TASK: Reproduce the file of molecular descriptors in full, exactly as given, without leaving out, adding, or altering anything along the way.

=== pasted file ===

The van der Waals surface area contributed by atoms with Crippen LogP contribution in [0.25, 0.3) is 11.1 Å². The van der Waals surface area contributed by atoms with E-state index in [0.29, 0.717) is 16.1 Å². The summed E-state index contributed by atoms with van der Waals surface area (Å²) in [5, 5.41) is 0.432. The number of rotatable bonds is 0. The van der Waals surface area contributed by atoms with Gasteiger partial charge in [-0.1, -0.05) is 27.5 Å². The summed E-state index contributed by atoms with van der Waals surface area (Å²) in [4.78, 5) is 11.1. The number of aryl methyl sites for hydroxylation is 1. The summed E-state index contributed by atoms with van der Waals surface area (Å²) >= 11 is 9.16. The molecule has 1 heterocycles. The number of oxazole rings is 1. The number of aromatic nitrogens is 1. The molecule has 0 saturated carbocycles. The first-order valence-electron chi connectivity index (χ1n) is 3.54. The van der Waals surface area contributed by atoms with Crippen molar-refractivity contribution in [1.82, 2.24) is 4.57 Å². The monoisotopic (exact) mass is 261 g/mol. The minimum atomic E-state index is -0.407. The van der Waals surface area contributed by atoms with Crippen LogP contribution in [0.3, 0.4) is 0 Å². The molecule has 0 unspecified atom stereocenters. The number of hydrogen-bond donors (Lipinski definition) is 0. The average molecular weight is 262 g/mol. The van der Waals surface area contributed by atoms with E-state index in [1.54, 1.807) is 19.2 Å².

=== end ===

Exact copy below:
The van der Waals surface area contributed by atoms with Crippen LogP contribution in [0.25, 0.3) is 11.1 Å². The van der Waals surface area contributed by atoms with E-state index in [0.29, 0.717) is 16.1 Å². The summed E-state index contributed by atoms with van der Waals surface area (Å²) in [5, 5.41) is 0.432. The number of rotatable bonds is 0. The van der Waals surface area contributed by atoms with Gasteiger partial charge in [-0.1, -0.05) is 27.5 Å². The summed E-state index contributed by atoms with van der Waals surface area (Å²) in [4.78, 5) is 11.1. The number of aryl methyl sites for hydroxylation is 1. The summed E-state index contributed by atoms with van der Waals surface area (Å²) >= 11 is 9.16. The molecule has 1 heterocycles. The number of oxazole rings is 1. The number of aromatic nitrogens is 1. The molecule has 0 saturated carbocycles. The first-order valence-electron chi connectivity index (χ1n) is 3.54. The van der Waals surface area contributed by atoms with Crippen molar-refractivity contribution in [1.82, 2.24) is 4.57 Å². The monoisotopic (exact) mass is 261 g/mol. The minimum atomic E-state index is -0.407. The van der Waals surface area contributed by atoms with Crippen LogP contribution in [0.3, 0.4) is 0 Å². The molecule has 0 unspecified atom stereocenters. The number of hydrogen-bond donors (Lipinski definition) is 0. The average molecular weight is 262 g/mol. The van der Waals surface area contributed by atoms with E-state index in [1.54, 1.807) is 19.2 Å².